More theater suggestions, one from a Gapers Block review, plus two music films. My rock and roll and film commentary is coming back. I’m working on something now about rock lyrics — and an essay on art and fashion is on the horizon.
Molière in Hyde Park
Not only is the Court Theatre’s new play showing in Hyde Park, Court’s home territory. Director Charles Newell has set this new production of Molière’s marvelous Tartuffe in modern dress in Hyde Park/Kenwood. (His name was really Jean-Baptiste Poquelin; Molière was his stage name.) The delicious touch is that Newell has cast the same ensemble of actors, mostly African-American, to play Tartuffe as performed The Misanthrope, the first play in the Court Molière Festival. Tartuffe is the religious fanatic hypocrite who almost takes over Orgon’s family and wealth.
The acting is superb and the cast does a splendid job with Moliere’s witty dialogue. The mansion setting and contemporary costuming are beautiful … with the possible exception of Mariane’s and Valère’s outfits. Mariane, Orgon’s daughter, wears some silly-looking pink frocks (to emphasize her youth?) while Valère, her love interest, wears shorts he would never wear on the streets of Hyde Park and a White Sox cap that doesn’t know where to go.
The two-hour-plus-intermission play is immensely entertaining. The translation by poet Richard Wilbur is the gold standard and isn’t hurt by some modern interpolations. The Tartuffe run ends this weekend.
Beaten at The Artistic Home
Beaten is a new play by Scott Woldman at The Artistic Home, a storefront on Grand Avenue. It’s a family drama about three generations of women living in the same home and provides meaty roles for Kathy Scambiatterra, Kristin Collins and Kathryn Acosta as grandmother, mother and daughter.
“Put three generations of women in a house together and you’re sure to have an eruption of personalities; eventually, long-kept secrets slip out and lies are undone. Beaten, a world premiere drama by Scott Woldman, gives the Artistic Home actors a searing and emotionally charged script, and they all come through with fine performances.”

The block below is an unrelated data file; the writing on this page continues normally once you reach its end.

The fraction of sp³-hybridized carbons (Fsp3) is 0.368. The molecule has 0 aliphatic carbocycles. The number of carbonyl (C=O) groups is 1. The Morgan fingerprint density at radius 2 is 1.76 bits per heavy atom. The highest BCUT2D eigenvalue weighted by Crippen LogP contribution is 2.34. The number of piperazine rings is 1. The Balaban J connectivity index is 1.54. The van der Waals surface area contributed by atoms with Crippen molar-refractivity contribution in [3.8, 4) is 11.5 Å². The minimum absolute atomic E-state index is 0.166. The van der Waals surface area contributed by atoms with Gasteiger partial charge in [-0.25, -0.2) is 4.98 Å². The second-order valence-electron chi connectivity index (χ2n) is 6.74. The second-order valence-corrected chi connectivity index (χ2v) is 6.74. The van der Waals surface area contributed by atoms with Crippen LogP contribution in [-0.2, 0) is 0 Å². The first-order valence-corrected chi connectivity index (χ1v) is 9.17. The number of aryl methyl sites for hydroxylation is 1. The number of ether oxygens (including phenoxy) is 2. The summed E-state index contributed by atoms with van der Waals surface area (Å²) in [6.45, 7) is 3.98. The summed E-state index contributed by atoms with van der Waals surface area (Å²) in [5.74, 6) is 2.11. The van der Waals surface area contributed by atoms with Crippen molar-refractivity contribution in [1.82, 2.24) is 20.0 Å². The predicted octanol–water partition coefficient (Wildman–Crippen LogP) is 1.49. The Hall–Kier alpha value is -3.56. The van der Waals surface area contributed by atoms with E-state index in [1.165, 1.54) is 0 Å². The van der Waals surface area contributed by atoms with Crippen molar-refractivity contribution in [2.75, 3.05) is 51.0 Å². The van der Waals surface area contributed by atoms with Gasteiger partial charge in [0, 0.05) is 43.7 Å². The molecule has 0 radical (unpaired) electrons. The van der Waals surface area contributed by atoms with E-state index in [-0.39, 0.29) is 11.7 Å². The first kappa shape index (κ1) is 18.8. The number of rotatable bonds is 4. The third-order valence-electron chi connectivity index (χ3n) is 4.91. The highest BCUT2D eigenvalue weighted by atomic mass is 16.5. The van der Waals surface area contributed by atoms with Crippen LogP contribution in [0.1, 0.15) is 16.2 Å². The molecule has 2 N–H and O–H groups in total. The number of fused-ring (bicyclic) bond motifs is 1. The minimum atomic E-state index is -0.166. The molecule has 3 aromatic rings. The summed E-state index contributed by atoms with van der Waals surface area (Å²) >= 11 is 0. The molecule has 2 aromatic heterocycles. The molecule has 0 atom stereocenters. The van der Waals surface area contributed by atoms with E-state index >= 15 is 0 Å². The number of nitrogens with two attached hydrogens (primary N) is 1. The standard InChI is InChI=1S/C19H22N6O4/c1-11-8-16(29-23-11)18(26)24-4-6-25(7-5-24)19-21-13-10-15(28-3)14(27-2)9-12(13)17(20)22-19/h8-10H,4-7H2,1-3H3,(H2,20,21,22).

I also noted that the play “was inspired by a 2009 workshop at Chicago Dramatists where female actors expressed their dissatisfaction with the lack of challenging parts for women; when asked to name their dream roles, all named parts written for men. Playwright Woldman listened.” (Photo courtesy of The Artistic Home; Scambiatterra and Acosta.)
The play runs at The Artistic Home, 1376 W Grand Ave, until August 11.
Read the complete review here.
Two new music documentary films
20 Feet From Stardom is about the mostly anonymous female backup singers behind some of the greatest bands of the 20th century. The 90-minute film directed by Morgan Neville features singers such as Darlene Love, Merry Clayton and Claudia Lennear, plus interviews with some of the musicians they performed with. It’s at the Landmark Century Centre Cinema now but it’s probably one of those films that will disappear from theaters after a short run.
Ain’t In It for My Health is a film about Levon Helm, the late great drummer and singer with The Band. You’ve heard him on songs like “The Weight” and “The Night They Drove Old Dixie Down.” Levon died last year of throat cancer and was a musician until the end although he lost his voice in 1998. His Midnight Rambles at his home and studio in Woodstock, NY, were famous. The Levon film had three showings at the Music Box last month and I missed all of them so now I have to find it elsewhere or wait for the DVD to be released.
You can find Levon’s music on levonhelm.com and if you want to see him in top form, watch the 1978 documentary The Last Waltz, directed by Martin Scorcese.
Palladia, you made my day, vastly improved my week, and cemented your position as the greatest TV network ever tonight. You are showing — back to back — Hard Rock Calling 2012 and that fabulous concert film by The Band, The Last Waltz.
Hard Rock is a 2.5-hour version of the music festival in Hyde Park, London, last June. The performances are not shown in setlist order but edited to one or two songs per band in rotation. Several songs of Bruce Springsteen were shown at various points and the film ended with Paul McCartney joining Bruce and the E Street Band for “I Saw Her Standing There” and a rousing version of “Twist and Shout,” which ended the festival. And took place just before Live Nation (not the London police) famously shut down the concert because it was past curfew.
The Last Waltz was the final performance of The Band at the Winterland Ballroom in San Francisco in November 1976, directed by Martin Scorsese. For me, the highlight of this film is always seeing the late Levon Helm in his prime, singing and drumming. His voice was powerful and betrayed a bit of his Southern background. (Helm continued performing — and drumming — until his death last April.) The other band members, by the way — Robbie Robertson, Rick Danko, Richard Manuel and Garth Hudson — were all Canadians.
Not only is The Band in fine form, but they are joined throughout the concert by various special guests — Muddy Waters, Eric Clapton, Bob Dylan, Neil Young, Dr John, Van Morrison, Joni Mitchell, Emmylou Harris and the Staples Singers, among others.
Hearing The Band and Levon perform “Up on Cripple Creek,” “The Weight,” and “The Night They Drove Old Dixie Down” tonight really was soul-satisfying.
Palladia, by the way, is an HD network owned by MTV. Look for it on your cable system. If you love rock and roll like I do, it will make you very happy.